1980 Yamaha XS250


Trusty workhorse


The new Motad exhaust that was on it split apart from the bracket after a tiny scrape on a speedbump.

Strangely high oil consumption with no smoke.

General Comments:

It does 90mph downhill/tailwind!

This 27 year old bike has obviously been rebuilt not very long ago because its condition before I got my hands on it was lovely.

I have thrashed it and dropped it once at about 10mph on patch of oil or something, but basically I'm only writing this because everything I have read about the bike is really negative and I think it's done well.

It has just completed a journey from Scotland to Frankfurt in Germany and back again. It has been 100 percent reliable and a very steady performer for a small bike.

Much slagging off of the high rev power band has been done, saying it must be thrashed to get any decent power, which is true. But of course you have to thrash it, it's a fourstroke 250!

It's the worst tool for long distance touring, but I had to use it and I was glad of that high rev powerband, because that's where you want it to rev on the motorway at top speed, and it really helped to keep it there when it did get fast. Many miles could be covered without changing down, unless an extended climb was encountered.

It handles like crap, but of course with those thin tires and soft suspension, there is room for improvement.

It does 90mph downhill/tailwind!

Would you buy another motorcycle from this manufacturer? Yes

Review Date: 21st August, 2007

10th Apr 2009, 07:12

I am very much a fan of this bike - I have two - one bought a few years ago with 3000m (genuine with FSH to back it up) and positively in showroom condition, needless to say I paid a premium and have never regretted it. The other I bought for a few quid off a well known auction site for spares.

Have done a further 7000 miles on it but had to swap the old double rotors for an electronic system to avoid constant retiming. It's not a rocket, compensation for the weak braking comes with experience, but it is a genuine retro look that modern bikes are attempting to achieve.

I also own a K3 GSF600s and a 1998 NTV650, so am able to compare.

1976 Yamaha XS250


Rubbish. A jelly mould on wheels


Big end failure at 22,000 miles.

Would NOT start again if the engine was even slightly warm, unless bumped down hill for 50 yards or more.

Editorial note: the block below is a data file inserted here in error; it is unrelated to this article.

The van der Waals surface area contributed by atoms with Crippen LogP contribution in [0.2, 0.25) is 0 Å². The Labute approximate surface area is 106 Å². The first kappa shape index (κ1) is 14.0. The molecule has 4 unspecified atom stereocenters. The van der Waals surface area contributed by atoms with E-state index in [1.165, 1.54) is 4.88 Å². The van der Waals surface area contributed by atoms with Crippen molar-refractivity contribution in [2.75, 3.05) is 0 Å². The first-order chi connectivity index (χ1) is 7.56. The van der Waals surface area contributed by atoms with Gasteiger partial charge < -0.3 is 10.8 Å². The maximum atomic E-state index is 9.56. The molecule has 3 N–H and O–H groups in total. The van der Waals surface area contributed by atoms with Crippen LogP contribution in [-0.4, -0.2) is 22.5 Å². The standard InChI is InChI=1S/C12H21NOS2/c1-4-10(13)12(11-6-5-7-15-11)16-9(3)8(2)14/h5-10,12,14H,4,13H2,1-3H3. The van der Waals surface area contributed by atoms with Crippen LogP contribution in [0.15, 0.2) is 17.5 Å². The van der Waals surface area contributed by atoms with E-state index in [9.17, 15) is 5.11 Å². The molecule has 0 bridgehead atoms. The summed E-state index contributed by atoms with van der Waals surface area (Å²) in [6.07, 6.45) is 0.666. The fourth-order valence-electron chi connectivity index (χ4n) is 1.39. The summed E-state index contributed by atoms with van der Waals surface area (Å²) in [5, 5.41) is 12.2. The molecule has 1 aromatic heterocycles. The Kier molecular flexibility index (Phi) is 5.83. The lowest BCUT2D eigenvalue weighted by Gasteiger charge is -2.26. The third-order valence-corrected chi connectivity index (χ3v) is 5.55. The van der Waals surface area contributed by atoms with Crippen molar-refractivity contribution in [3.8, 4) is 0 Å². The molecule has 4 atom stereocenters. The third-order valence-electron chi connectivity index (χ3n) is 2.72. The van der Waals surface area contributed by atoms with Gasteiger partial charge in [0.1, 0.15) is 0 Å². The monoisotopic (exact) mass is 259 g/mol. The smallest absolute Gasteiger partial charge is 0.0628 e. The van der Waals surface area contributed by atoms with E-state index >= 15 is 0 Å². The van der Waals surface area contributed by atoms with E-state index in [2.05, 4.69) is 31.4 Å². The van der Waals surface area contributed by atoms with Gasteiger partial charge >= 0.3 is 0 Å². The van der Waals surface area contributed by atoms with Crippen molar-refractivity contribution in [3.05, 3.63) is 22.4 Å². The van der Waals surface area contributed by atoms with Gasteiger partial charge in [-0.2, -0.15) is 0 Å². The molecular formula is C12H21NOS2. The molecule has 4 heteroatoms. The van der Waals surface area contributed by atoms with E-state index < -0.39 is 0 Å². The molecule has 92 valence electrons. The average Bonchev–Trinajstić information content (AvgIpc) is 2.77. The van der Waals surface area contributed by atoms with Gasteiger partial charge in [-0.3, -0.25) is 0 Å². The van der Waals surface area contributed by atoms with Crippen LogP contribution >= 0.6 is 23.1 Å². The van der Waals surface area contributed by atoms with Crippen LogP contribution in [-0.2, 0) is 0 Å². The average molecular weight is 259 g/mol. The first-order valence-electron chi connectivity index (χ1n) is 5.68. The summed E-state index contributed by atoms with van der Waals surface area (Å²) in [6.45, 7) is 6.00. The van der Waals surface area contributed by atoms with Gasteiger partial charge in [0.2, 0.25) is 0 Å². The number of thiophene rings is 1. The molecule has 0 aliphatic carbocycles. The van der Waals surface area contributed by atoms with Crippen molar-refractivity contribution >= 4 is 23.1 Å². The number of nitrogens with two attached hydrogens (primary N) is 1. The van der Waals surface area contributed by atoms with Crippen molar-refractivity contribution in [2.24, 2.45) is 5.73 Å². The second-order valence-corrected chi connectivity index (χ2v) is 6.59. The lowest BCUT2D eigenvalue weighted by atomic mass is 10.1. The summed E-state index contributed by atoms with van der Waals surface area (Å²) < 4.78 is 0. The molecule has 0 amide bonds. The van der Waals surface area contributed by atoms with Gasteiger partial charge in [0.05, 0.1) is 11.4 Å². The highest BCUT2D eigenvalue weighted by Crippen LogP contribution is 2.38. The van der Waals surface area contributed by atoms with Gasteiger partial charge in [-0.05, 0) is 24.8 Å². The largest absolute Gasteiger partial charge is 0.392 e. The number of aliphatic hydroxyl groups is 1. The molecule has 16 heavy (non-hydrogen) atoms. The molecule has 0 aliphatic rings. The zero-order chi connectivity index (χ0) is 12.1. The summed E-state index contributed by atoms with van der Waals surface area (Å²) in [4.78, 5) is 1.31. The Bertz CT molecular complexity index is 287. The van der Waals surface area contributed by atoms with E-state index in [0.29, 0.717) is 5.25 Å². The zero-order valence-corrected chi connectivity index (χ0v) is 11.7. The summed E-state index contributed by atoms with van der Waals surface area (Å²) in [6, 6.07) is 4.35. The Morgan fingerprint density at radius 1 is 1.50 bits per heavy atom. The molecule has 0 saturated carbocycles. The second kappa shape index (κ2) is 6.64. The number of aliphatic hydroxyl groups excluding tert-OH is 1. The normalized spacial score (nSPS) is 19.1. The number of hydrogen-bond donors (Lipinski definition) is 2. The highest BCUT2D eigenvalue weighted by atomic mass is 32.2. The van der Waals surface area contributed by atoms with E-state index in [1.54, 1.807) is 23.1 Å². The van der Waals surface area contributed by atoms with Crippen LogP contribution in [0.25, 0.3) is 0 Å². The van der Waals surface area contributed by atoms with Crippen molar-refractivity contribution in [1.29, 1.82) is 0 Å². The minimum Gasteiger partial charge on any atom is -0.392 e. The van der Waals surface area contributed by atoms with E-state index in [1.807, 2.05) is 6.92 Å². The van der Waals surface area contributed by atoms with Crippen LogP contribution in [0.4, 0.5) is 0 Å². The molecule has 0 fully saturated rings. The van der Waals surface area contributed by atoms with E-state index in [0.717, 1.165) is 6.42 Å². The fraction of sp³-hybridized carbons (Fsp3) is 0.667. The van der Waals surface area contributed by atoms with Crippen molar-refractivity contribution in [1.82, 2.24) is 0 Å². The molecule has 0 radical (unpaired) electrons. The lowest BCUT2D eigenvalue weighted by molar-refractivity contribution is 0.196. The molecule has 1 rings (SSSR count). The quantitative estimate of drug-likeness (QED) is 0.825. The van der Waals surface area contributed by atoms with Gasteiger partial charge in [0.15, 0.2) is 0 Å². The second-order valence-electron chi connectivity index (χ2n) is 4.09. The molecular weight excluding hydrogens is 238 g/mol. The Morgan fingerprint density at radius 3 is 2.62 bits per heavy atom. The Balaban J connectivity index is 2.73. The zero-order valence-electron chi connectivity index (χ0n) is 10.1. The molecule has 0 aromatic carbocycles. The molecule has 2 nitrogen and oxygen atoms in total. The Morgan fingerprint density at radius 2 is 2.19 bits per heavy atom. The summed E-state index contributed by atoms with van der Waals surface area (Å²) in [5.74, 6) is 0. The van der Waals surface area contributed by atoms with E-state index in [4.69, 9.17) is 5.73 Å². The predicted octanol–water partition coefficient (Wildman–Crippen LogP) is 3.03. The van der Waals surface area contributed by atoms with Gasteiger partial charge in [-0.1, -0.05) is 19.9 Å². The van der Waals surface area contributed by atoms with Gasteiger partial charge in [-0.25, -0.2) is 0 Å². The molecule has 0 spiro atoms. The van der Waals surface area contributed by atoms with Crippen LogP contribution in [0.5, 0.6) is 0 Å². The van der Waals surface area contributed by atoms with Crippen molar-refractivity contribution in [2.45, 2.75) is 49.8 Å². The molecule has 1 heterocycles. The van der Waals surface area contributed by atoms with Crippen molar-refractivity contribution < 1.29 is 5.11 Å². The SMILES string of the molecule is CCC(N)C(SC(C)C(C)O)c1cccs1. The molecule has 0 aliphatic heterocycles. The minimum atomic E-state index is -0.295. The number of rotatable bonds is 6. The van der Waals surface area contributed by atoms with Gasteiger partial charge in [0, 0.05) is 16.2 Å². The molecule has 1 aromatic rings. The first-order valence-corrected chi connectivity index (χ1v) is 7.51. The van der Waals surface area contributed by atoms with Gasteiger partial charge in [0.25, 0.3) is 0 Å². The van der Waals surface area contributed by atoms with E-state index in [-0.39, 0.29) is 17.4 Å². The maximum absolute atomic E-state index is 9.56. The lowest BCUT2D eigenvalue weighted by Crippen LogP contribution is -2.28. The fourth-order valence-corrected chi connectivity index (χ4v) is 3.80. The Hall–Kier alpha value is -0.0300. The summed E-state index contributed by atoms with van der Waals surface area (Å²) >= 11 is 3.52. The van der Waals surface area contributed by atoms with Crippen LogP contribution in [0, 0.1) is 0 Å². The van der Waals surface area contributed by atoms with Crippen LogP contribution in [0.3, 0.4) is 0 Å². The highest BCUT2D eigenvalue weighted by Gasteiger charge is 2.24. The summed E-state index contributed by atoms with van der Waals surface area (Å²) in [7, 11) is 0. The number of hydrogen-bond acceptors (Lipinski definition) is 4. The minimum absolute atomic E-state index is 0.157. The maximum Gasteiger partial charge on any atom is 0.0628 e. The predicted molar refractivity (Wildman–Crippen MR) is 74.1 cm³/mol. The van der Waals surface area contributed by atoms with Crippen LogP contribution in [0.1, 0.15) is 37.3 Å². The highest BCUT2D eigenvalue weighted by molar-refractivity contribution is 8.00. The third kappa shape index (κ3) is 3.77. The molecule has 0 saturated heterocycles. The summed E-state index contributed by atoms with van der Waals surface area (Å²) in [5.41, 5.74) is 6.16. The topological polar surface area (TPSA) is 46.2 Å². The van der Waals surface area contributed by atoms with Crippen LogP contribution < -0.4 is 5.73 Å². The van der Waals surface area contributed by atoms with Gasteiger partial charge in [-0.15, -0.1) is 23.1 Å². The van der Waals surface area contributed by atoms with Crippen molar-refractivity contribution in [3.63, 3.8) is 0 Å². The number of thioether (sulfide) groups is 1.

General Comments:

What a load of rubbish this bike turned out to be.

It handled like a sack of potatoes with the acceleration of a snail, the fuel consumption of a V12, the reliability of a chocolate tea pot and the top speed of a kiddies tricycle.

0 to 60 needed a 45 degree down hill slope and a gale of wind behind, and don't bother to use the engine, otherwise it wouldn't get there.

I'm sorry to say that this was THE most disappointing machine that I have ever ridden. The lights were OK, as were the brakes, not that they were ever used much as it just didn't reach any speed high enough to need to use them. Nothing, except the big end, wore out, but then again there was no stress on any of the component parts as acceleration was abysmal.

In the 7,000 miles that I drove this machine I never had to tighten the chain as there was not enough power to stretch it. I did not need to replace any tyres for the same reason. If I ever did get it up to a reasonable speed the ride was akin to sitting on a jelly mould at the funfair. I had checked the frame for cracks and lose nuts and bolts on more than one occasion, but found nothing so I concluded that the frame must have been made from a new rubber impregnated steel and that was an end to it.

Even though the oil was changed every 1,000 miles, the big end on the left cylinder failed at a paltry 3,000rpm in 3rd gear after only 22,000 miles. I just couldn't be bothered to repair it, so I gave the machine away to some enthusiastic kids who just wanted some wheels for a school project, so I told them it was the whole machine or no deal. They took it and I heard no more.

I have ridden other Yam's since then (RD 250, RD-LC 350, 500 singles) and have not experienced anything even remotely that bad. I think I might have been just unlucky with this machine, but I would not buy another XS250 for fear it might happen again.

Would you buy another motorcycle from this manufacturer? Yes

Review Date: 19th February, 2007

24th Jun 2008, 06:42


So, it would appear from your exceptional report that, the boys at Yamaha created a series of increasingly ghastly machines that are XS!

Do you think that they may have been inspired by a desire to create a base line. A datum. A bottom. An absolute zero from which every bike subsequent to it, or even preceding it, could not under-perform, even if they tried.. hard?

My only other question is; do you think that the XS series improved with engine size, or just demonstrated 'true evil' across the CC spectrum?

22nd May 2012, 18:35

Sometimes I wish I lived in Britain, just for the humour. Well, maybe not live, a layover between flights perhaps.